In the wake of its controversial move to split DVD services into a separate business called Qwikster, Netflix has been unusually quiet.
It didn't help matters that the new service Qwikster couldn't secure its Twitter name since it was in the control of a pot-smoking elmo (the avatar has since been changed and the Twitter user says he's open to negotiations to selling the account).
So how did Netflix respond to this new wave of criticisms?
At least in the past 24 hours, social media silence.
As thousands of tweets are sent to the @Netflix Twitter account, the last tweet there was on Monday morning:
|@ netflix : Hello Netflix followers. We’ve been listening. See CEO Reed Hastings’ explanation on changes to the service http://t.co/5UlKUdh4.|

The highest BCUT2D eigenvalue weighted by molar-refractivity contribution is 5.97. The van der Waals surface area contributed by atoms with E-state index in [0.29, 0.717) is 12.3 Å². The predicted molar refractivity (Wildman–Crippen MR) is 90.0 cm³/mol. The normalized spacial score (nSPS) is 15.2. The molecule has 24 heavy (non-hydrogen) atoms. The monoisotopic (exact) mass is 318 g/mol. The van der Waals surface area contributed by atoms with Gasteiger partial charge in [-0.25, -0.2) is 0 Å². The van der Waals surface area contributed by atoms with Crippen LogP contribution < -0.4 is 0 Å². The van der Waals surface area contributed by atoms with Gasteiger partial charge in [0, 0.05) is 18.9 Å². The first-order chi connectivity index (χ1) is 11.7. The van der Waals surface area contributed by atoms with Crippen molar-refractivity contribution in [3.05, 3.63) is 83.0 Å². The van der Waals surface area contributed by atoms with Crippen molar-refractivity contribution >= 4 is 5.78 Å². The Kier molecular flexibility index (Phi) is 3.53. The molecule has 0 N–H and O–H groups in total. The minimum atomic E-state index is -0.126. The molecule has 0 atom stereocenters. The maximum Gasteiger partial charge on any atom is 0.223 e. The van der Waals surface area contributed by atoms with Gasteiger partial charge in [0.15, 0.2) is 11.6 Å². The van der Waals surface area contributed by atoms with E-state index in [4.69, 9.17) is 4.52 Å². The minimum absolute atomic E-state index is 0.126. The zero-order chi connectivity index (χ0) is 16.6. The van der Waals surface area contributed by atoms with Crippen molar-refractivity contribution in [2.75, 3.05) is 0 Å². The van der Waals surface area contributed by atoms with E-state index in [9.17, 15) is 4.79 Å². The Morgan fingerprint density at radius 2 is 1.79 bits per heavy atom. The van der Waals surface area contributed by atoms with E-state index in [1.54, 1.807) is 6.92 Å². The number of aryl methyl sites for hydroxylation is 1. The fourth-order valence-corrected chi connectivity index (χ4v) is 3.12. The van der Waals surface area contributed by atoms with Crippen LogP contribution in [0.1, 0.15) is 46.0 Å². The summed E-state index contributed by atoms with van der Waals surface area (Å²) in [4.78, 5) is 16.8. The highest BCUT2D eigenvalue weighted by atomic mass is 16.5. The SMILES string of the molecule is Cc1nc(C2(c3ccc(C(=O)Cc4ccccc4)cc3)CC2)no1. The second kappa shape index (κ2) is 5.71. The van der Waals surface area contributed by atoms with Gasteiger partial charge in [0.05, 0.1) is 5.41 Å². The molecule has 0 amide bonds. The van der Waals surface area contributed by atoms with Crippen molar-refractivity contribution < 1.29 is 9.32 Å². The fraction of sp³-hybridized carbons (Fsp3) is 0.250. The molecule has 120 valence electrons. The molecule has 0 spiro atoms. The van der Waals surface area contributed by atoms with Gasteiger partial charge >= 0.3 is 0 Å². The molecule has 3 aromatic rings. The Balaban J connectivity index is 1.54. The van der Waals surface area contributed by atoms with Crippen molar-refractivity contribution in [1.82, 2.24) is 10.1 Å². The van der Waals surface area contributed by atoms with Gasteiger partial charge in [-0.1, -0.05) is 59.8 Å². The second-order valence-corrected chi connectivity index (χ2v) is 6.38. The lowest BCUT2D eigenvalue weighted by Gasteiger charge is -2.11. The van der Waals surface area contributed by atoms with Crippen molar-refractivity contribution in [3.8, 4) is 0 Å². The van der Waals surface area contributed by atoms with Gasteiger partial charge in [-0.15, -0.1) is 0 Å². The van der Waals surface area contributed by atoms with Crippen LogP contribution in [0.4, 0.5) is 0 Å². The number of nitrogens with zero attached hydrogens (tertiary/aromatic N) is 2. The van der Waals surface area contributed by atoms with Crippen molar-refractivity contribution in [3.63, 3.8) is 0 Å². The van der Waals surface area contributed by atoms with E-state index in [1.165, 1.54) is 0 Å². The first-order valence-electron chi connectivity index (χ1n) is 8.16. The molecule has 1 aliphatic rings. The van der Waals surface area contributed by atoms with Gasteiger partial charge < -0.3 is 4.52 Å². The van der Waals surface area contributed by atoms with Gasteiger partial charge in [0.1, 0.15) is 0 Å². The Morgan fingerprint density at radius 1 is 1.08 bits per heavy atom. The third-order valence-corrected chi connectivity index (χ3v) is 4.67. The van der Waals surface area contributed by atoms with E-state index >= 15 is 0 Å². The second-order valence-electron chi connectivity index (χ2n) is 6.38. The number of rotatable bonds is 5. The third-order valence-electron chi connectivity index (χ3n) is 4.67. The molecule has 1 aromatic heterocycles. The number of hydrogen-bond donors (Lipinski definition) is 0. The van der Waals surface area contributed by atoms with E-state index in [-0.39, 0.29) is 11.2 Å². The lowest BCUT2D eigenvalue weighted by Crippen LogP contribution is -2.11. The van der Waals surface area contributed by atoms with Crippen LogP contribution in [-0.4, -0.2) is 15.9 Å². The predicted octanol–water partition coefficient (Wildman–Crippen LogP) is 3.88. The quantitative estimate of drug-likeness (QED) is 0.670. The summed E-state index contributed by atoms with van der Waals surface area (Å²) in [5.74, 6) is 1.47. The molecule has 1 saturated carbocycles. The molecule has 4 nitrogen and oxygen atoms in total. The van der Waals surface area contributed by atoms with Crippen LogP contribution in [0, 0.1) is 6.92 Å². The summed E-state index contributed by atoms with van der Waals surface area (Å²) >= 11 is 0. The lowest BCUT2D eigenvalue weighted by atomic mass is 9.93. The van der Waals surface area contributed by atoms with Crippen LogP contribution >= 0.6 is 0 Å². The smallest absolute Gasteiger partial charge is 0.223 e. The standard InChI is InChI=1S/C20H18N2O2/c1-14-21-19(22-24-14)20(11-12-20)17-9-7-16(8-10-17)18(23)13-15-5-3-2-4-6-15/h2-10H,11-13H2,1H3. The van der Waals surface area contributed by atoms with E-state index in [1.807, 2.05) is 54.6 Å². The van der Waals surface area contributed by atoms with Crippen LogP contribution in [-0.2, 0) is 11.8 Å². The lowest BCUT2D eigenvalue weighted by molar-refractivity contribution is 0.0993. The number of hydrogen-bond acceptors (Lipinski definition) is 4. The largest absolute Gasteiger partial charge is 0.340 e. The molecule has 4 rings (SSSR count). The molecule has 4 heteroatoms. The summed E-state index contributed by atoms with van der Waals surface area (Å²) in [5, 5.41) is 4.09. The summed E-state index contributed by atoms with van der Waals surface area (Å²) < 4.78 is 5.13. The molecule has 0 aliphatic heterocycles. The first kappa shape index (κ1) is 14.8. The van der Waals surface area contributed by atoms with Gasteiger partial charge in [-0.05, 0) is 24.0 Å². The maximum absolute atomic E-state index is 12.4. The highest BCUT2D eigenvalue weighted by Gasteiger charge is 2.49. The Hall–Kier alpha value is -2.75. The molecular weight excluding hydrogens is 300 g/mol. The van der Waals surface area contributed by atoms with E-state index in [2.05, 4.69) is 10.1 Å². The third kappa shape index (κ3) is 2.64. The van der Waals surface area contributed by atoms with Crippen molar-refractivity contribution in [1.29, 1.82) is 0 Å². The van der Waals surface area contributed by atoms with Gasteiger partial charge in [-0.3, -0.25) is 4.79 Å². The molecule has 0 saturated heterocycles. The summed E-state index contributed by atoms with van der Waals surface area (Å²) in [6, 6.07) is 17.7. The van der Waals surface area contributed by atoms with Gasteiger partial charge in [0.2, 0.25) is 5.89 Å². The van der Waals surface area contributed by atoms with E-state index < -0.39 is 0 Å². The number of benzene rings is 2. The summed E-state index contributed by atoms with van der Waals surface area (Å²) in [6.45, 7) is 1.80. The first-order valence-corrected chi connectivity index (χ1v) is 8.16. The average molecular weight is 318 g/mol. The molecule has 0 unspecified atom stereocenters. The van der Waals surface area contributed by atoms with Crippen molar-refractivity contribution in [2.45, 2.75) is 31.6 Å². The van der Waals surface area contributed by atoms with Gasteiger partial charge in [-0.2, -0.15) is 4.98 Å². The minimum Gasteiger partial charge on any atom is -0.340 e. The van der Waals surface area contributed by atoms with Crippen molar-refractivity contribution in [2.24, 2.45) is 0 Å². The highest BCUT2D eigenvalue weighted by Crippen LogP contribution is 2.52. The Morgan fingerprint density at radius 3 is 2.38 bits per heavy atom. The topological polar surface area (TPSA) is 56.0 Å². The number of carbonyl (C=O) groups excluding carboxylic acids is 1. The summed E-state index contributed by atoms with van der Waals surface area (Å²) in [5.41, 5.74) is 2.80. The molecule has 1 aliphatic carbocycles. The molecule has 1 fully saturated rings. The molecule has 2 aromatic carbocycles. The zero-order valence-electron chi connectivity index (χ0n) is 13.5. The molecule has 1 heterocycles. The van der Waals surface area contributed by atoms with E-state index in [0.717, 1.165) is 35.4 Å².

Even more bizarre, the company's official "help" account @NetflixHelps, touted in the official account's bio, has been silent since Saturday, Sept. 17. It too has received plenty of replies, and despite the bio saying "Tweets will be responded to M-F," not a single tweet was sent Monday. Tuesday has also started out silent.
Its Facebook account too has stayed silent.
One problem with staying quiet is the Internet can mock its slow response, and right on cue, a @NetflixGlobalPR parody account has already started up, firing tweets like, "Really hoping Hulu makes a bad public decision today."
This could be a sign of Netflix holding off on public statements, hoping to ride out the wave of criticism or perhaps pondering its next move. Whatever the situation, the Netflix stock hasn't had a very good day, and the company may want to respond to dissatisfied customers soon.
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